Under the ban, a yo-yo water ball (and similar products) is a toy intended to be thrown     and returned to the hand with an elasticized cord capable of extending at least 
 500mm in length. 


Infant Mask/ Infant Mask with attached Dummy                                               

Infant face masks or face masks incorporating a dummy are to be treated as banned. They can pause the risk of suffocation, sparking choking and may lead to serious risk to children’s safety.




Baby Lounger/Bed/Nest including the Replacement Cover

A mini cushioned bed that comes with padded sides or a pillow-like product to allow infants to sit at a slightly elevated angle rather than lying flat. This type was a recalled product in Australia and US. There are reported infant deaths due to suffocation.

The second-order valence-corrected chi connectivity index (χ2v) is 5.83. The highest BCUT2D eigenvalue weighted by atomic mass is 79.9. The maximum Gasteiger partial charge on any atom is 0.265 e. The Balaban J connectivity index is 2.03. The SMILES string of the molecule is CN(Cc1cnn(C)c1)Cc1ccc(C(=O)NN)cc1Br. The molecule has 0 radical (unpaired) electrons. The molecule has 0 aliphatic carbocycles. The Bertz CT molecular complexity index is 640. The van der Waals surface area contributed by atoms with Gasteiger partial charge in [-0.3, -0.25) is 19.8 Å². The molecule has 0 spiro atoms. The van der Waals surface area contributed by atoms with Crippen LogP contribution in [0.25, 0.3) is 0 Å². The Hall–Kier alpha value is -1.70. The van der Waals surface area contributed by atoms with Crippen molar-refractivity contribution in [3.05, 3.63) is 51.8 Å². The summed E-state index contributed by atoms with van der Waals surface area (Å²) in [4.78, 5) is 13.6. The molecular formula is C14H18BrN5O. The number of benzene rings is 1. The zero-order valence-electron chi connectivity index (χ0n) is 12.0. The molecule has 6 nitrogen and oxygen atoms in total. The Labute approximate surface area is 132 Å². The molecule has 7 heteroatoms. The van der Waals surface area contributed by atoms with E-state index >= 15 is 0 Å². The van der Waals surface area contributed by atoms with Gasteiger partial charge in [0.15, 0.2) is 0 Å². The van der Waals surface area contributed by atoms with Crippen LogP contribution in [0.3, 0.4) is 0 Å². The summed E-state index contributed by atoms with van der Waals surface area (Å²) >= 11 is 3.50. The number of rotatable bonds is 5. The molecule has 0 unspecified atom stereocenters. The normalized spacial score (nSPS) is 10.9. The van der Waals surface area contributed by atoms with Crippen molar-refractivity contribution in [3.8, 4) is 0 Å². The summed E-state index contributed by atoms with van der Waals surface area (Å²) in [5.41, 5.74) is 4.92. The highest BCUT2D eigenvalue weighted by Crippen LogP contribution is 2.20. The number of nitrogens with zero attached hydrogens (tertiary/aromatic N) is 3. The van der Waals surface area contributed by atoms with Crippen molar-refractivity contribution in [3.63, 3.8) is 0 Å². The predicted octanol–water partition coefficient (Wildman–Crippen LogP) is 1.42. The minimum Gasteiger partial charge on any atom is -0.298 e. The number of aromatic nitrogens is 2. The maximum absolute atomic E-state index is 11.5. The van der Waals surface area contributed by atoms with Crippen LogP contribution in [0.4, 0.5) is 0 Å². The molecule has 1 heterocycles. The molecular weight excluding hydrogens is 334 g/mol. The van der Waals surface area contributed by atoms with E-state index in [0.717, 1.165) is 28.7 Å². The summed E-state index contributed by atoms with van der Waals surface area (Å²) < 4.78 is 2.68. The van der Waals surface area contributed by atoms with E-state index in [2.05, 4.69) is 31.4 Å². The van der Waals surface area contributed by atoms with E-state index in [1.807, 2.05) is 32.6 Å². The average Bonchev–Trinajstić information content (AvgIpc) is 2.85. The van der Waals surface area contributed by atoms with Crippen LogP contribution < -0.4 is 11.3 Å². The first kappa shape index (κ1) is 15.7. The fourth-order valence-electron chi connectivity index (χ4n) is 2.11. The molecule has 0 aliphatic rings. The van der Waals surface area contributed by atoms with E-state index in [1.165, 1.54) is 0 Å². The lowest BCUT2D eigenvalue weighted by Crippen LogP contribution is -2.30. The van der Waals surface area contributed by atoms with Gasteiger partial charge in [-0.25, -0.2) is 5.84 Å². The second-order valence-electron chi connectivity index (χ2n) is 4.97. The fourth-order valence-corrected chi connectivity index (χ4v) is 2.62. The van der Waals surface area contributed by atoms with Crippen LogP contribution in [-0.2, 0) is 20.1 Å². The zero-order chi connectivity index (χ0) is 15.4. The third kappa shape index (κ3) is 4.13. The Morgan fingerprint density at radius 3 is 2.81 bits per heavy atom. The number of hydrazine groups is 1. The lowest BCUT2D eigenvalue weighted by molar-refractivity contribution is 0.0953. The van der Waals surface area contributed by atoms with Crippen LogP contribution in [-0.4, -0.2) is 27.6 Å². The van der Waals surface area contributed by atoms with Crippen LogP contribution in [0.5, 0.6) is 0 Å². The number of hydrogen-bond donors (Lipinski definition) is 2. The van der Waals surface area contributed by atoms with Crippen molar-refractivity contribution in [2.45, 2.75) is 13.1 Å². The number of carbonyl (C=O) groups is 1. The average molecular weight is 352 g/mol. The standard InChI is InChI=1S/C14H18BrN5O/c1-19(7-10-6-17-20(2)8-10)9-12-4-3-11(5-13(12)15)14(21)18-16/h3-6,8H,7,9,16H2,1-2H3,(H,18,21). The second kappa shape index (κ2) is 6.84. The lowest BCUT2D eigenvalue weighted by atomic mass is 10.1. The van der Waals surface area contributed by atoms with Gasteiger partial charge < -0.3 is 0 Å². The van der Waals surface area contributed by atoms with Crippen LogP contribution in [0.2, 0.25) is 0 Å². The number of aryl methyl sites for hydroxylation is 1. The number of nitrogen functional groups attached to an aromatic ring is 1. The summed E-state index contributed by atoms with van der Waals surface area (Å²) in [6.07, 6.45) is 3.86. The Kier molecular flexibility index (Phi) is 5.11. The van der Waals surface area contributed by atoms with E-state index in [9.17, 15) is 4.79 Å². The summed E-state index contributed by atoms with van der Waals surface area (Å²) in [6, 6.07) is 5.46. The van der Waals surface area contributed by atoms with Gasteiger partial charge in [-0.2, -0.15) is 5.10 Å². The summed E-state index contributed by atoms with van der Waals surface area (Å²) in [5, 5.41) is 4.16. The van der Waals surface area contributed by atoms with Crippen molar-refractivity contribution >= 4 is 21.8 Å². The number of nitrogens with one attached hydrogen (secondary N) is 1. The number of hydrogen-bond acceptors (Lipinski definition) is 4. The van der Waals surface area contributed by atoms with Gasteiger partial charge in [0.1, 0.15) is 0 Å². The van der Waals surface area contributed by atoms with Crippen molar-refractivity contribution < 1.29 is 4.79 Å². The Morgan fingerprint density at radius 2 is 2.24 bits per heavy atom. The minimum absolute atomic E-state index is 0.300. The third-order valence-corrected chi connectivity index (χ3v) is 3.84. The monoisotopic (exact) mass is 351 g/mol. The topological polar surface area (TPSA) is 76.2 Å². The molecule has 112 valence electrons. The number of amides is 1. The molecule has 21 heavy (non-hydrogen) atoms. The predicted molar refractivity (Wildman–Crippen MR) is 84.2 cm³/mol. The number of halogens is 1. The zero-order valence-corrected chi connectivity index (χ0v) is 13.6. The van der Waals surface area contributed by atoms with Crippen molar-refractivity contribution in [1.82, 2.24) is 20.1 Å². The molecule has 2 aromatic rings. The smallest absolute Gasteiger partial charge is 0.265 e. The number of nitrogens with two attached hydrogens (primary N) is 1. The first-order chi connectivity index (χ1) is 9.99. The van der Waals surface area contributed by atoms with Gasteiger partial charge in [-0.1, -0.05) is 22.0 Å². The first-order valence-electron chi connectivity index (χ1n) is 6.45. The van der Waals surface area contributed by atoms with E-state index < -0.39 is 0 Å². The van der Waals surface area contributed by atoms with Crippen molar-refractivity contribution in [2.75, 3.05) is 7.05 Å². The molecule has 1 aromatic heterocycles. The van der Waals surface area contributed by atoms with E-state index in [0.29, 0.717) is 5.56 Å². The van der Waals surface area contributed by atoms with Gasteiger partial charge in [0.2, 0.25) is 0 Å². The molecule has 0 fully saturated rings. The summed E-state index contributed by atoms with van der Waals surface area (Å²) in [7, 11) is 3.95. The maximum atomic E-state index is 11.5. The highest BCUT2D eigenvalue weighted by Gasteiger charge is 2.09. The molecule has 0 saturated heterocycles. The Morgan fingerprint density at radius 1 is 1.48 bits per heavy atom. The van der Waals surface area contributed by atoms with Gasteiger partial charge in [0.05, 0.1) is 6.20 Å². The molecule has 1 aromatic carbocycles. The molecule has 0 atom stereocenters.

Baby Protection Pillow Anti-Fall Head or Head-Shaping Pillow

A head-shaping pillow is a small cushion, often with a hole in the center, designed to cradle an infant’s head to prevent the infant from getting “flat head syndrome,” or positional plagiocephaly which is all a Myth. The use of head-shaping pillows can create an unsafe sleep environment for infants and may contribute to the risk of suffocation and death.

Baby Rocker/Bouncer

Unsafe sleeping device. There have been serious concerns about the product.

Bucket Hat/any hat that has strap/string

It may cause strangulation and suffocation.

Car Seat Headrest or a Nap Up

A car seat add-on is not recommended to be used. It had a reported a tragic event of child’s death in a car accident due to suffocation. They may alter the performance of the restraint if there is an accident.

Cot Bumper

It may cause suffocation in babies. Cot bumpers are linked to dozens of infant deaths.